#Merica Tour, Stories from the Road, Segment 19
(For links to previous segments, scroll to the bottom)
We’re on the west side of Iowa, driving east toward a giant Volkswagen spider, the Jetta windows rolled down. I’m digging in my purse, and finally find what I’m looking for: the red packet of candy cigarettes we got back at Fort Cody in Nebraska. I open the pack.
“You’re really going to sit there smoking a candy cigarette?” Brent asks.
“Yeah,” I say, making a declaration of it because I’m funny like that.
He looks thoughtful for a moment. “Gimme one,” he says.
I oblige, and we sit with our candy cigarettes as the wind whips around us in the car. We’re giddy and gritty and feeling like champions of the road, so I take a picture of us like this. As I post it to Facebook, a friend’s post catches my eye. “Hey!” I say. “We’re stopping in Rochester for dinner, right?”
“I hope so.”
“My friend’s brewery is opening there, today. They’ve been putting a lot of work into it. I didn’t know when they were going to open, but today’s the day. We’ve got to show our support.”
“Okay,” he says. “What’s it called?”
I look over our list of stops yet to make. There’s a whole page of Brent’s scrawly writing. I’m not sure we can add a deadline to the list. “Think we’ll make it?” I ask. “We can’t dawdle.” With that last part I mean Brent can’t dawdle.
“I hope we’ll make it,” Brent says. And then he says, “No dawdling,” implying me.
“Right,” I say, returning the ball to the proper court.
With that settled, we find our exit and I chomp up my candy cigarette. Suddenly I realize how tired I am. The afternoon heat isn’t helping the sleepy feeling. On our quiet side road, we look for a town and I start daydreaming about a siesta.
“Okay, now watch,” Brent says after a few glances at his mileage markers. “There should be a hairpin turn…”
We find it, curl the car around to the left, and there, under a tree in the middle of a neighborhood, is the Volkswagen spider. Someone actually took the time to remove the tires from a Volkswagen Beetle, replace them with giant pipe-like legs, then hoist the car about 10 feet off the ground. It’s neat, and creepy, but still neat. And creepy.
“You go,” I tell him, yawning. “I’ll stay here. I can’t take pictures, anyway.” My phone is still on the floor of the car, whining about being too hot and refusing to work ‘til it cools down. “I’ll watch you from here,” I say.
“Okay,” he says without hesitation, and hops out of the car. Three seconds later I follow him out, having processed multiple thoughts simultaneously, the way only computers and dreamy brains can do. My first conclusion: It’s up to me. Brent doesn’t care if I sit in the car or not, and I know he’ll never think a cross thought about it. I also know he needs someone to take his picture with the spider. Second conclusion: We’ve come this far. This road trip was never about the destination; we could have flown to Denver easily enough to see Trampled by Turtles play at Red Rocks. Instead, we drove the long way around—indeed!–in order to explore. And I certainly didn’t travel the long way to Avoca, Iowa to sit in the car.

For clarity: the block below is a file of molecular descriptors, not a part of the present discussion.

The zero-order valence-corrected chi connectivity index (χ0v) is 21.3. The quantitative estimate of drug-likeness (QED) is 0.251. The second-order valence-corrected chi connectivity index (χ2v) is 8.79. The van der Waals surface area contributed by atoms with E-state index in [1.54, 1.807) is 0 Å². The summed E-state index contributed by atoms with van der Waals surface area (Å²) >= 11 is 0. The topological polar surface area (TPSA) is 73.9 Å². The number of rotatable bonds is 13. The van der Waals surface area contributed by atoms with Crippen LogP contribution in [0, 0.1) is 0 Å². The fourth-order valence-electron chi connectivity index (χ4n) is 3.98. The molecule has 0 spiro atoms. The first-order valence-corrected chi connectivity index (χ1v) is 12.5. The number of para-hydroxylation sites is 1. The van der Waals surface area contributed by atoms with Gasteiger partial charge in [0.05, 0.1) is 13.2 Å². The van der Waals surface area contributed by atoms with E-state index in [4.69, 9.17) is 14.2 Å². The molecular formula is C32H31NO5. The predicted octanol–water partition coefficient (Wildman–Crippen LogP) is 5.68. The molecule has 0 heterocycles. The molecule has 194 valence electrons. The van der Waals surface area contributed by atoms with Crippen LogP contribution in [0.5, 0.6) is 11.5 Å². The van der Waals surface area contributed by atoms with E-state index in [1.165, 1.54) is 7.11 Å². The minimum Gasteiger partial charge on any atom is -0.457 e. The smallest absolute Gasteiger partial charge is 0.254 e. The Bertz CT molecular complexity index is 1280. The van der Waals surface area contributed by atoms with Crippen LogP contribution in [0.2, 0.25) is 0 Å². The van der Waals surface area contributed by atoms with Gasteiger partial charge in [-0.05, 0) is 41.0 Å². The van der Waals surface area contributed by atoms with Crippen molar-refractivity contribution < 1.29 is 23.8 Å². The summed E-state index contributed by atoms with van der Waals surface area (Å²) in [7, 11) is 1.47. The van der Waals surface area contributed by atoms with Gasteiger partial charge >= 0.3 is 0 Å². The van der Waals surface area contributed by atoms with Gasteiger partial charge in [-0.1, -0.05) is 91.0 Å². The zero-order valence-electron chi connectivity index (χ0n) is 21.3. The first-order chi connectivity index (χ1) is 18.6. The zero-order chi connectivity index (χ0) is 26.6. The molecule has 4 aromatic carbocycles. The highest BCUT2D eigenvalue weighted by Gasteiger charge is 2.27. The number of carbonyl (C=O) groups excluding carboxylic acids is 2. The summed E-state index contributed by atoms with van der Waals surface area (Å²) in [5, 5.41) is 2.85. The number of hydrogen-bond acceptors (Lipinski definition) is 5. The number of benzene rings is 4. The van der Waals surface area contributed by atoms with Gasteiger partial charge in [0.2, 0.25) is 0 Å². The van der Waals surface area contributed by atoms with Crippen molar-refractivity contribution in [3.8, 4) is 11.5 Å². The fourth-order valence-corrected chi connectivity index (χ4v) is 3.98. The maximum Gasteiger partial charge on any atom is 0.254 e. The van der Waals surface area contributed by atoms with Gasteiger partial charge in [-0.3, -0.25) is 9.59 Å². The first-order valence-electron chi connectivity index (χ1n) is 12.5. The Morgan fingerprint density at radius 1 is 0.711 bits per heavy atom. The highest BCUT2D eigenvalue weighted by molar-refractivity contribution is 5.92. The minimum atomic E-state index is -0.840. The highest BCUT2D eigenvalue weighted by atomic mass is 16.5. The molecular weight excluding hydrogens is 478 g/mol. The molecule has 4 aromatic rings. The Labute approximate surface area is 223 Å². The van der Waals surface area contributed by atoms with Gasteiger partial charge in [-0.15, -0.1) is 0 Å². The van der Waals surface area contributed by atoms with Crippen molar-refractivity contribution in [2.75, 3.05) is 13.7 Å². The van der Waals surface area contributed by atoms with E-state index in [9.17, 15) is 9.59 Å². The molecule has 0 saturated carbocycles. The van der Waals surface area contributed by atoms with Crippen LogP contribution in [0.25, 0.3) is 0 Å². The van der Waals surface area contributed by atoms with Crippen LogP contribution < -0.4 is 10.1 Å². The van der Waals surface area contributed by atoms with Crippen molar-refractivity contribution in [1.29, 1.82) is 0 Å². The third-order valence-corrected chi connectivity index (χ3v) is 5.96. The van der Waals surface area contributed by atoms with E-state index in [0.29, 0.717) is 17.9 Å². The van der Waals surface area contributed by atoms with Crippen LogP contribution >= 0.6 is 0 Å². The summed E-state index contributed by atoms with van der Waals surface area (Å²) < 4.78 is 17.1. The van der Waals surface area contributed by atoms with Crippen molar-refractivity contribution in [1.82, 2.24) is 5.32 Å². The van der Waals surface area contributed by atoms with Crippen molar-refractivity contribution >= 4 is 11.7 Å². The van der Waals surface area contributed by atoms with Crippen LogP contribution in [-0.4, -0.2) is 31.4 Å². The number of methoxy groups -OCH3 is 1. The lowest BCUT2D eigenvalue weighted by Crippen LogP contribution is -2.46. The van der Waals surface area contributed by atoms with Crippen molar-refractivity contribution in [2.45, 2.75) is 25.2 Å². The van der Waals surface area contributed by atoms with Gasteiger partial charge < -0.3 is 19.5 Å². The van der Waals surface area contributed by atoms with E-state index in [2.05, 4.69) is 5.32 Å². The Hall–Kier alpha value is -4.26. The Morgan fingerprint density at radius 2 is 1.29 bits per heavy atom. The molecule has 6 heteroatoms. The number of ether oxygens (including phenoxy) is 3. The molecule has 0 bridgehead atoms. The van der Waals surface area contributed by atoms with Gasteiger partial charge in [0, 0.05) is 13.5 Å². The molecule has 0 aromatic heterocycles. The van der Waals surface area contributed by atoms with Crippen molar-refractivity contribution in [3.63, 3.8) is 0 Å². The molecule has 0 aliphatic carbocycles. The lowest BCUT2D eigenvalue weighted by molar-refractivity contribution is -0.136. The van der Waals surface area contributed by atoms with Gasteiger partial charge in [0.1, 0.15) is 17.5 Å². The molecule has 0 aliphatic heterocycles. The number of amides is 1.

I exit the Jetta and cross the small street in four paces. Brent is standing under the spider contraption, taking pictures straight up. I sit in the grass underneath it and look up. From this vantage point, it’s especially impressive.
Otherwise, it’s quiet here in Avoca. Birds are chirping, but there’s no noise from the nearby houses, none from what looks like a trucking company down the lane, and just a few buzzy bugs from the green field to the right. Beyond the field, there are some workers tending a bonfire, but no real sound coming from that direction, either. The bugs and birds keep it just this side of eerie.
“What is this thing?” I ask. “Why is it here?”
“I don’t know,” Brent says, snapping pictures with his trusty camera. “But I like it.” Snap. Snap. “Here,” he says, handing me the phone from his pocket. “Get one of me running from it…”
Did I ever tell you that Brent was in a spider movie once? He was an extra in a Christopher R. Mihm film called The Giant Spider. He’s officially listed as an “associate producer,” but if you ask Brent, he’ll tell you he’s “screen candy.” (Brent’s part in the movie is to make out with a hot girl at a drive-in.)
I get up, take his phone, and the next thing I know, Brent and I are running around the yard, striking poses and one-upping each other’s ideas. We’re yelling, “Get this! Get this!” while pretending the spider’s chasing us, that we tripped and have to roll out of its way, that we’re trying to sneak up on it. Occasionally, I steal a glance at the house closest to us, waiting for someone to run out and stop us. But no one does. If they’re in there laughing at us, they’re stealthy about it.
Rejuvenated, and with my sense of wonder restored again, Screen Candy and I hop back in the Jetta, ready to experience more of what myopics mistakenly call America’s “flyover country.”
“When I have a house,” I tell Brent, “I’m going to set something up in my yard and watch the tourists flop around.” He just looks at me. “It’s going to be awesome,” I laugh and roll my hands over each other, plotting.
Now if this were a movie, we’d be driving off into the sunset having escaped the spider’s clutches, not realizing that it’s watching us and readying for the sequel. As it is, we’re driving east, straight into our next adventure.
“Tree?” Brent asks, getting me back on track again.
“Tree,” I concede, as we begin our search for a tree in the middle of the road. We drive off, leaving the giant spider safely in our rear view. Or do we?
(For previous Stories from the Road, click here: Segment 18, Segment 17, Segment 16, Segment 15, Segment 14, Segment 13, Segment 12, Segment 11, Segment 10, Segment 9, Segment 8, Segment 7, Segment 6, Segment 5, Segment 4, Segment 3, Segment 2, Segment 1)